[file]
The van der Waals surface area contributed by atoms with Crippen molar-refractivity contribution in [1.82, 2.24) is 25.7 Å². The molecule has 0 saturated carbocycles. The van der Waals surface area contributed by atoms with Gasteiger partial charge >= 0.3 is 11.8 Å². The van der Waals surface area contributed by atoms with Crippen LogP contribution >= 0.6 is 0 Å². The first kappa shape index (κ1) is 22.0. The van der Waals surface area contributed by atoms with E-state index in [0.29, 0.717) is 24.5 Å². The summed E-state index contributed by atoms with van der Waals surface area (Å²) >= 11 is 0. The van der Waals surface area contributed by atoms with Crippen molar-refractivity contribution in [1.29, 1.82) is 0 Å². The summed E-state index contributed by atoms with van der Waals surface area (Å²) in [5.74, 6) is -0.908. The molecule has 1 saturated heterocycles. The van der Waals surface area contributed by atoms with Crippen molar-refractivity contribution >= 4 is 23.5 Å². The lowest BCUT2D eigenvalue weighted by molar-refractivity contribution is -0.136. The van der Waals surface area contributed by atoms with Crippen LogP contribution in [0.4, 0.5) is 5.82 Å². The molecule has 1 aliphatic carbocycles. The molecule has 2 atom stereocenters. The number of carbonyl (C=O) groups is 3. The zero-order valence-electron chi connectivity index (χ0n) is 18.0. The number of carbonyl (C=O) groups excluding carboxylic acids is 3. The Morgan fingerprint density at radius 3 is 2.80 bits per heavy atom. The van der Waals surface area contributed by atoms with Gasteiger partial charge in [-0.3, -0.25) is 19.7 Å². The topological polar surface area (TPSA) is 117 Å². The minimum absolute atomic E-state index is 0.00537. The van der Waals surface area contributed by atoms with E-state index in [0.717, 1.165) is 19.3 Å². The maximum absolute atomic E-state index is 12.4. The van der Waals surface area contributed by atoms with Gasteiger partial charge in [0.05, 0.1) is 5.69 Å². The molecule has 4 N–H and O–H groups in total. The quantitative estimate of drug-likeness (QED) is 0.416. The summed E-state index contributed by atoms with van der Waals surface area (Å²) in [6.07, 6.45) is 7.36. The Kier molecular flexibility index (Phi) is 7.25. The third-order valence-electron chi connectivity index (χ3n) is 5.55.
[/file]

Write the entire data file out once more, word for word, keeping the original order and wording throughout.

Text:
The van der Waals surface area contributed by atoms with Crippen molar-refractivity contribution in [1.82, 2.24) is 25.7 Å². The molecule has 0 saturated carbocycles. The van der Waals surface area contributed by atoms with Gasteiger partial charge >= 0.3 is 11.8 Å². The van der Waals surface area contributed by atoms with Crippen LogP contribution >= 0.6 is 0 Å². The first kappa shape index (κ1) is 22.0. The van der Waals surface area contributed by atoms with E-state index in [0.29, 0.717) is 24.5 Å². The summed E-state index contributed by atoms with van der Waals surface area (Å²) >= 11 is 0. The van der Waals surface area contributed by atoms with Crippen molar-refractivity contribution in [1.29, 1.82) is 0 Å². The summed E-state index contributed by atoms with van der Waals surface area (Å²) in [5.74, 6) is -0.908. The molecule has 1 saturated heterocycles. The van der Waals surface area contributed by atoms with Crippen molar-refractivity contribution >= 4 is 23.5 Å². The lowest BCUT2D eigenvalue weighted by molar-refractivity contribution is -0.136. The van der Waals surface area contributed by atoms with Crippen LogP contribution in [0.4, 0.5) is 5.82 Å². The molecule has 1 aliphatic carbocycles. The molecule has 2 atom stereocenters. The number of carbonyl (C=O) groups is 3. The zero-order valence-electron chi connectivity index (χ0n) is 18.0. The number of carbonyl (C=O) groups excluding carboxylic acids is 3. The Morgan fingerprint density at radius 3 is 2.80 bits per heavy atom. The van der Waals surface area contributed by atoms with Gasteiger partial charge in [-0.3, -0.25) is 19.7 Å². The topological polar surface area (TPSA) is 117 Å². The minimum absolute atomic E-state index is 0.00537. The van der Waals surface area contributed by atoms with E-state index in [0.717, 1.165) is 19.3 Å². The maximum absolute atomic E-state index is 12.4. The van der Waals surface area contributed by atoms with Gasteiger partial charge in [0.05, 0.1) is 5.69 Å². The molecule has 4 N–H and O–H groups in total. The quantitative estimate of drug-likeness (QED) is 0.416. The summed E-state index contributed by atoms with van der Waals surface area (Å²) in [6.07, 6.45) is 7.36. The Kier molecular flexibility index (Phi) is 7.25. The third-order valence-electron chi connectivity index (χ3n) is 5.55.